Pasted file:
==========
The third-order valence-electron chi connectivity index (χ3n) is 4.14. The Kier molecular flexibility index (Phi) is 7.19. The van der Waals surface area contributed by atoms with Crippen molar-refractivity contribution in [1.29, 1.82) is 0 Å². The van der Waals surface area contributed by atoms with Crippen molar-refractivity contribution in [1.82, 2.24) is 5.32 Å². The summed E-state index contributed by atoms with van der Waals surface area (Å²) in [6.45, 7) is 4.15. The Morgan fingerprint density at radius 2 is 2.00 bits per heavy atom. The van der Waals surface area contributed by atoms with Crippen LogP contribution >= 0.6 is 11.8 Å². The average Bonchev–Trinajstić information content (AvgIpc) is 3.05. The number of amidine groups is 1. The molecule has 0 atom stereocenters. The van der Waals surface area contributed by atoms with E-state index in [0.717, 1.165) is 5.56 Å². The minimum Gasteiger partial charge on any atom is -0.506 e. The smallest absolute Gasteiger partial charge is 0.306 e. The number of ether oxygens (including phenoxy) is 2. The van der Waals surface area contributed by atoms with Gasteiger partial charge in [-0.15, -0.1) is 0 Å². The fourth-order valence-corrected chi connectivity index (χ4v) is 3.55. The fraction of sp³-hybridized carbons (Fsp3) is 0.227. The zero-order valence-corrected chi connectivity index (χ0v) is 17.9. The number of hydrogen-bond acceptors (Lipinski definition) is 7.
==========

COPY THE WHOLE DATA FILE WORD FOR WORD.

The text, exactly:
The third-order valence-electron chi connectivity index (χ3n) is 4.14. The Kier molecular flexibility index (Phi) is 7.19. The van der Waals surface area contributed by atoms with Crippen molar-refractivity contribution in [1.29, 1.82) is 0 Å². The van der Waals surface area contributed by atoms with Crippen molar-refractivity contribution in [1.82, 2.24) is 5.32 Å². The summed E-state index contributed by atoms with van der Waals surface area (Å²) in [6.45, 7) is 4.15. The Morgan fingerprint density at radius 2 is 2.00 bits per heavy atom. The van der Waals surface area contributed by atoms with Crippen LogP contribution >= 0.6 is 11.8 Å². The average Bonchev–Trinajstić information content (AvgIpc) is 3.05. The number of amidine groups is 1. The molecule has 0 atom stereocenters. The van der Waals surface area contributed by atoms with E-state index in [0.717, 1.165) is 5.56 Å². The minimum Gasteiger partial charge on any atom is -0.506 e. The smallest absolute Gasteiger partial charge is 0.306 e. The number of ether oxygens (including phenoxy) is 2. The van der Waals surface area contributed by atoms with Gasteiger partial charge in [-0.15, -0.1) is 0 Å². The fourth-order valence-corrected chi connectivity index (χ4v) is 3.55. The fraction of sp³-hybridized carbons (Fsp3) is 0.227. The zero-order valence-corrected chi connectivity index (χ0v) is 17.9. The number of hydrogen-bond acceptors (Lipinski definition) is 7.